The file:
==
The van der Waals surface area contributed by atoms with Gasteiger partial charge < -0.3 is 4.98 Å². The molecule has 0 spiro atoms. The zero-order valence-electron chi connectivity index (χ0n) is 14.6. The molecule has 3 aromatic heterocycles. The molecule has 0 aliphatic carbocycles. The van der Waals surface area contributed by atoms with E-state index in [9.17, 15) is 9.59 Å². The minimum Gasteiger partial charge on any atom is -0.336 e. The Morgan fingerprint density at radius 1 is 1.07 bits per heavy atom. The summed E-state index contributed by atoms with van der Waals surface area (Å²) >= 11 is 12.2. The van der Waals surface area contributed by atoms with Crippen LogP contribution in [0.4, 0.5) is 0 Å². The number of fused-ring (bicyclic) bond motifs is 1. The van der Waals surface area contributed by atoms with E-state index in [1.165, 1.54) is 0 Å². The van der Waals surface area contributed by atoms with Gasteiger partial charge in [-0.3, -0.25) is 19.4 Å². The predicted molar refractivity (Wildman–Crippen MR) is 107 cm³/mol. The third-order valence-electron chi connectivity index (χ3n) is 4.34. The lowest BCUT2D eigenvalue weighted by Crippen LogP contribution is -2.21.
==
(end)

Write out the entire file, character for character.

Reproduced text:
The van der Waals surface area contributed by atoms with Gasteiger partial charge < -0.3 is 4.98 Å². The molecule has 0 spiro atoms. The zero-order valence-electron chi connectivity index (χ0n) is 14.6. The molecule has 3 aromatic heterocycles. The molecule has 0 aliphatic carbocycles. The van der Waals surface area contributed by atoms with E-state index in [9.17, 15) is 9.59 Å². The minimum Gasteiger partial charge on any atom is -0.336 e. The Morgan fingerprint density at radius 1 is 1.07 bits per heavy atom. The summed E-state index contributed by atoms with van der Waals surface area (Å²) >= 11 is 12.2. The van der Waals surface area contributed by atoms with Crippen LogP contribution in [0.4, 0.5) is 0 Å². The number of fused-ring (bicyclic) bond motifs is 1. The van der Waals surface area contributed by atoms with E-state index in [1.165, 1.54) is 0 Å². The van der Waals surface area contributed by atoms with Gasteiger partial charge in [-0.3, -0.25) is 19.4 Å². The predicted molar refractivity (Wildman–Crippen MR) is 107 cm³/mol. The third-order valence-electron chi connectivity index (χ3n) is 4.34. The lowest BCUT2D eigenvalue weighted by Crippen LogP contribution is -2.21.